The letter was closed with a gold wax seal that said “Agnes.” A note was stapled to the envelope.
It read: “Please file it unopened, with the date carefully noted. It is the outline for a play, and I have no means of copyrighting it except this way. The material is eminently stealable and I’m discussing the matter with people of similar ambitions.”
It’s a ready-made mystery for dance sleuths. The postmark shows it was 1963, and the return address that of the choreographer Agnes de Mille, celebrated for her pioneering use of American subjects both on Broadway and in her ballets and for the way she brought popular dance idioms into theatrical settings.
The letter lay undiscovered for decades in the files of the Stage Directors and Choreographers Society, of which de Mille had been a founding member, until a clear-out in 2015 brought it to light.
“There was a lot of buzz around the office, and some people who said, open it now!” said Laura Penn, the executive director of the S.D.C. “But it felt like something that should be honored and not treated lightly.”
Since the discovery, the letter has remained unopened, residing in a safe. As the society’s 60th anniversary approaches next year, the executive committee has decided to keep it sealed but, to mark the occasion, select five member choreographers to create short pieces imagining what de Mille’s idea might be.
Applications are accepted from Sept. 18 to Oct. 18, and the five who are chosen will have their works performed at the organization’s “Mr. Abbott” Award ceremony on March 25. Each will each receive a $3,000 commissioning fee as well as 12 hours of rehearsal space, a budget for a musical director and costumes and airfare and lodging for those who live outside of New York.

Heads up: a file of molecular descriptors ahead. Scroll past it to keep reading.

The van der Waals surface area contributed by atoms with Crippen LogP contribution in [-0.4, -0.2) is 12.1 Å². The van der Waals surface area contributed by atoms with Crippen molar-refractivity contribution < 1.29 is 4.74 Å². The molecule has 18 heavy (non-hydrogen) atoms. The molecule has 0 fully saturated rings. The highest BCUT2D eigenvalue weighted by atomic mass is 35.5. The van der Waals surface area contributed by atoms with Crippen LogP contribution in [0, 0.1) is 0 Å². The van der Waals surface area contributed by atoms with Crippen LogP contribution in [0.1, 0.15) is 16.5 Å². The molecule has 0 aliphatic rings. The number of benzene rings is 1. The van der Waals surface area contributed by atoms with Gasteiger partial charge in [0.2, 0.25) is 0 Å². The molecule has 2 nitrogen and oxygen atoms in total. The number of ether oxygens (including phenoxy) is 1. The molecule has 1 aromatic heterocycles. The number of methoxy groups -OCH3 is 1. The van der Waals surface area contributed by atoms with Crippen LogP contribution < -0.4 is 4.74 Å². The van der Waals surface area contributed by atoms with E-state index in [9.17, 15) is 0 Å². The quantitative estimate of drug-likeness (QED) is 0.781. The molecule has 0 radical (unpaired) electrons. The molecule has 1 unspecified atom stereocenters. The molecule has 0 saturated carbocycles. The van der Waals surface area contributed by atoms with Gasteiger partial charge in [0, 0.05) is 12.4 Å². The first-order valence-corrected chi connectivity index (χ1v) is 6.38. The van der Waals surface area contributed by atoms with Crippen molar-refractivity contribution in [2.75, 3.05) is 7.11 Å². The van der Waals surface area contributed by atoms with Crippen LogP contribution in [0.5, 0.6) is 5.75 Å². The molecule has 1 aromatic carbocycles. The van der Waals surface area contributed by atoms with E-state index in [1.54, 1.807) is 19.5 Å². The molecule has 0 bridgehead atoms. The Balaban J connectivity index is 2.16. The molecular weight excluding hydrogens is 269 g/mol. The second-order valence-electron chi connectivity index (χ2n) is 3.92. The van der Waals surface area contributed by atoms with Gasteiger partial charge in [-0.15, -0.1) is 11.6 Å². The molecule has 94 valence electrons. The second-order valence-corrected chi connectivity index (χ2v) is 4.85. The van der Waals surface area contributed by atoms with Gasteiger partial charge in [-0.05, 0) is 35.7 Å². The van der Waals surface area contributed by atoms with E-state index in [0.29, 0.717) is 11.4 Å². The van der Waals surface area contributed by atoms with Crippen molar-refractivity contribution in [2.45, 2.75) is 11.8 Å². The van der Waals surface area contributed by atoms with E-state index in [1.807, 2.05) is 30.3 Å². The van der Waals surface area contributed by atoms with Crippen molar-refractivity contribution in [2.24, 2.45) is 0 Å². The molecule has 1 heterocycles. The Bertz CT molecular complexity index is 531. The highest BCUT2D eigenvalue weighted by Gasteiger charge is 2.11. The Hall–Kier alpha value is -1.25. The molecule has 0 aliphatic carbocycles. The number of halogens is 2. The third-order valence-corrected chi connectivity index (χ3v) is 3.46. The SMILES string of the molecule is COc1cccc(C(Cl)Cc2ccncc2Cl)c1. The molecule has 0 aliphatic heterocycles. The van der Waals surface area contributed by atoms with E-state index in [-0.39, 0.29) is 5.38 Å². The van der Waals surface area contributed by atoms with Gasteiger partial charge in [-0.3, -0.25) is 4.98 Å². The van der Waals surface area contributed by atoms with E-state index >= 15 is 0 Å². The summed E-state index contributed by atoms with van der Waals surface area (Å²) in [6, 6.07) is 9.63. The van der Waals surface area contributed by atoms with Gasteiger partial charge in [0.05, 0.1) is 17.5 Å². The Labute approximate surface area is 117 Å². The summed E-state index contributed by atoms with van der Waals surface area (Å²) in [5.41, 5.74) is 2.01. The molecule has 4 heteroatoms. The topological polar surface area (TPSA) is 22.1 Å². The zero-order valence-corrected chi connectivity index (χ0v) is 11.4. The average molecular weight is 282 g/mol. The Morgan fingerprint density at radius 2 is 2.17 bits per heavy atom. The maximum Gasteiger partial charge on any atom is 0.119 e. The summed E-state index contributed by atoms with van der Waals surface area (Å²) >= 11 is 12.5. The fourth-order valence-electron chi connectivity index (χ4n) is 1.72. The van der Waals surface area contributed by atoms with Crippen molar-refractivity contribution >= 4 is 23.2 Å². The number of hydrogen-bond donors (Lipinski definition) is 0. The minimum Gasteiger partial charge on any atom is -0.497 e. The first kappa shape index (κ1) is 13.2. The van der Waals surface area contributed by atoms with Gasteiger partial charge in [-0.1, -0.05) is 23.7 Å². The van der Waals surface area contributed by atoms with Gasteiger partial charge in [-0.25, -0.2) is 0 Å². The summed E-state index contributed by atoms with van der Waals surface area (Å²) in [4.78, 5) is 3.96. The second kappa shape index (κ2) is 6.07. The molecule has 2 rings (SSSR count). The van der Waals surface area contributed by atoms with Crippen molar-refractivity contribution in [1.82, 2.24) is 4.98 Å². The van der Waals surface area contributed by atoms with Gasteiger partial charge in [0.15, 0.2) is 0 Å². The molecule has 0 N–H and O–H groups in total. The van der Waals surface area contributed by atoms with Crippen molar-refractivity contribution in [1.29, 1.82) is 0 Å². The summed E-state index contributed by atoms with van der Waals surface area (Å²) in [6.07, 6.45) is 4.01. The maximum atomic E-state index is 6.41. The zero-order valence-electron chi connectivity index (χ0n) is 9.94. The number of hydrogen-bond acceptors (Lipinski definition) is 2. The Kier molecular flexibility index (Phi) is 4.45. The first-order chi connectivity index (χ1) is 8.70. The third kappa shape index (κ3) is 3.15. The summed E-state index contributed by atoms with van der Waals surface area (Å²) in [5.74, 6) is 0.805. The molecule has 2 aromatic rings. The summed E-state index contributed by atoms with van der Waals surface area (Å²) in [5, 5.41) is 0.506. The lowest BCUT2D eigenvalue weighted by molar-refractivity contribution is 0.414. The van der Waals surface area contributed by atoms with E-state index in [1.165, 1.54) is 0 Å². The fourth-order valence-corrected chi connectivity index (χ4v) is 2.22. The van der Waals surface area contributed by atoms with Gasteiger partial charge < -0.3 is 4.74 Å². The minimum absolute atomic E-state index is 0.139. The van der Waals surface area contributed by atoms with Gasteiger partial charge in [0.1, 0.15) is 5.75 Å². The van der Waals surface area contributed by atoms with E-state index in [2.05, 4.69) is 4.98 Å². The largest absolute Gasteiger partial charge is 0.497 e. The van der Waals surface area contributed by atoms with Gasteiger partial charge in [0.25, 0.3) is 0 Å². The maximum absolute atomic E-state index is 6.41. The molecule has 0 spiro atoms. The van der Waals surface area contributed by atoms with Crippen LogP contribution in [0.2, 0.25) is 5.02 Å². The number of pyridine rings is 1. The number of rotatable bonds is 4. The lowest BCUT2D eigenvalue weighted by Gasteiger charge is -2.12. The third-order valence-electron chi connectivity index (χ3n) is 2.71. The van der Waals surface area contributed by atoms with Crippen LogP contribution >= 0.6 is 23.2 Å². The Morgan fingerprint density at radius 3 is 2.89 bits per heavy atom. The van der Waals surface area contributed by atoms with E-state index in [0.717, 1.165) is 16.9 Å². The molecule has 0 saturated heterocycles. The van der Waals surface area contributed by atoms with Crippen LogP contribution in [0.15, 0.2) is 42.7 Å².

“The letter was written at an incredibly tumultuous time in our country,” said Sam Pinkleton, who choreographed “Natasha, Pierre & the Great Comet of 1812” on Broadway and is a member of the committee that will select the winners. “De Mille was at the height of her powers, the most famous choreographer in America.” He added, “I think she was keenly aware of what it is to have a microphone.”
Mr. Pinkleton described commissions as an opportunity for the S.D.C. to celebrate the choreographers in its roster. “There is an incredibly diverse range of age, race, gender and ethnicity which isn’t always represented,” he said, “and this is an opportunity to elevate choreographers of diverse backgrounds and experience levels.”
Of course, the big question remains: Will the letter ever be opened? Ms. Penn offered no answer. “There is no agreement about this,” she said. “You will have to stay tuned.”